After wooing each other for months, Missota Paper Co. and Potlatch expect to close on the pending sale of the Brainerd mill on a day made for sweethearts.
Missota Paper is paying $5 million for the Brainerd mill. The sale is expected to close Feb. 14. Dan Alexander, Missota Paper president and CEO, said the entire project will cost Missota Paper $24.5 million. Missota Paper has $6 million in equity for the first four to six months of operational costs, plus a $12 million revolving line of credit to be drawn against receivables and inventory. Earlier, the Minnesota Agricultural and Economic Development Board agreed to provide $2 million.
Missota plans to first make paper for reply card inserts in magazines and high-quality paper for advertising. Later, the product line will be expanded to greeting card paper, file folders and annual-report covers.
Missota Paper expects to employ 145 people in the Brainerd mill by March and about 260 people by fall. A draft contract was prepared by the Paper, Allied Industrial, Chemical and Energy Workers International Union.
Marv Finendale, PACE International Union representative based in Superior, Wis., met with Missota owners last Thursday. Missota outlined wage and work rules in a letters of agreement with the union. Alexander said he expects more than 90 percent of Missota employees to be former Potlatch workers. Wages are expected to be about 17 percent less than workers were making before.
"We are pretty close to getting that contract in place," Finendale said, adding there has not been a lot of disagreement between the union and the mill ownership. "We are in good shape and they are in good shape to make this thing go."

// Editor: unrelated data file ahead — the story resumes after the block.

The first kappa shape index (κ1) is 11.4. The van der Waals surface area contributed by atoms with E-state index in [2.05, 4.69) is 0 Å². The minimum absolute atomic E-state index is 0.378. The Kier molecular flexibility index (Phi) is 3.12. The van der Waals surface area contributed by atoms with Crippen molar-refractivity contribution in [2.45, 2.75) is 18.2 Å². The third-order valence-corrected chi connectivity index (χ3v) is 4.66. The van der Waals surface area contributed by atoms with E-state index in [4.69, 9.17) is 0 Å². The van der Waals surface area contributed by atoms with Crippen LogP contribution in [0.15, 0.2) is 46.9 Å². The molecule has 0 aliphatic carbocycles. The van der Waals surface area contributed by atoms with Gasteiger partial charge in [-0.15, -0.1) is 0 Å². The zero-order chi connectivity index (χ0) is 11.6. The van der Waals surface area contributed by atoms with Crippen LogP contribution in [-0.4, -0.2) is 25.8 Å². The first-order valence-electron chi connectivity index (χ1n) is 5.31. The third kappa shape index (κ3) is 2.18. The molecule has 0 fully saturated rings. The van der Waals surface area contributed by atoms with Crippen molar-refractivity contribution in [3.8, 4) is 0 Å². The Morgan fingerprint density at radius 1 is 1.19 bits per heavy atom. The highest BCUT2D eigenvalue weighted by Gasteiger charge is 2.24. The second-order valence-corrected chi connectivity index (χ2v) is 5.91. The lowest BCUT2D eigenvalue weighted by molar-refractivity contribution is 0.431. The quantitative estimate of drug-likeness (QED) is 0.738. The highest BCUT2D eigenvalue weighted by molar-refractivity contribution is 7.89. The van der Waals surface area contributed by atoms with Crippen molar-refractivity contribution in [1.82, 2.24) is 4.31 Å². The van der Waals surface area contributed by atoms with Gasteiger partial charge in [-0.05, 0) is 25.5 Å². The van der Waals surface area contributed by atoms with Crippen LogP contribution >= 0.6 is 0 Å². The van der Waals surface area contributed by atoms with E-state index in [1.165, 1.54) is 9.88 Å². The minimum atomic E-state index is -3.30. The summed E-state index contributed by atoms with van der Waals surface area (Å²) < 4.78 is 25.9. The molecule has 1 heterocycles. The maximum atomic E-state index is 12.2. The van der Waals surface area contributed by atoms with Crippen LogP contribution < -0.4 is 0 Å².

In Brainerd, the Job Service took applications for the mill late last month at the National Guard armory. More than 800 people attended. Larry Roulet, Job Service manager for Brainerd, Little Falls and Wadena, said interviews were conducted at the Job Service offices between Jan. 24 and Jan. 29. Some interviews are still being conducted at the mill.
Finendale said by law if 50 percent plus one of the Missota employees are hired from the previous Potlatch workforce and the mill is making a similar product, the union has the right to renegotiate the contract.
Finendale said there will be changes.
"It will be a totally different atmosphere than there was before," Finendale said.
He said there will be a more open attitude with people expected to do more job duties and with employees who are more involved in the mill's success and the process of keeping the mill alive.
"It's our best interest on both sides to make this thing work and do what it takes to make it work," Finendale said. "It's a good opportunity not only for the union, but for the company and the community."
Neither Alexander nor Jim Withers, Missota Paper executive vice president and chief operating officer, could be reached at the mill for an updated comment this morning.
Finendale said no date for a future meeting between the mill and Missota has been set, but he expects they will be getting together to discuss the draft contract now on the table. Finendale said he did not have information on wages as that discussion was still in process.
"If we can get that many people back to work in the area that is definitely a bonus for the community," Finendale said, adding the effort to get those people back to work combines union, mill ownership and the community. "This looks like a positive chance for all three to work together and make it work and be successful and grow that business."
(This story contains information from The Associated Press.)
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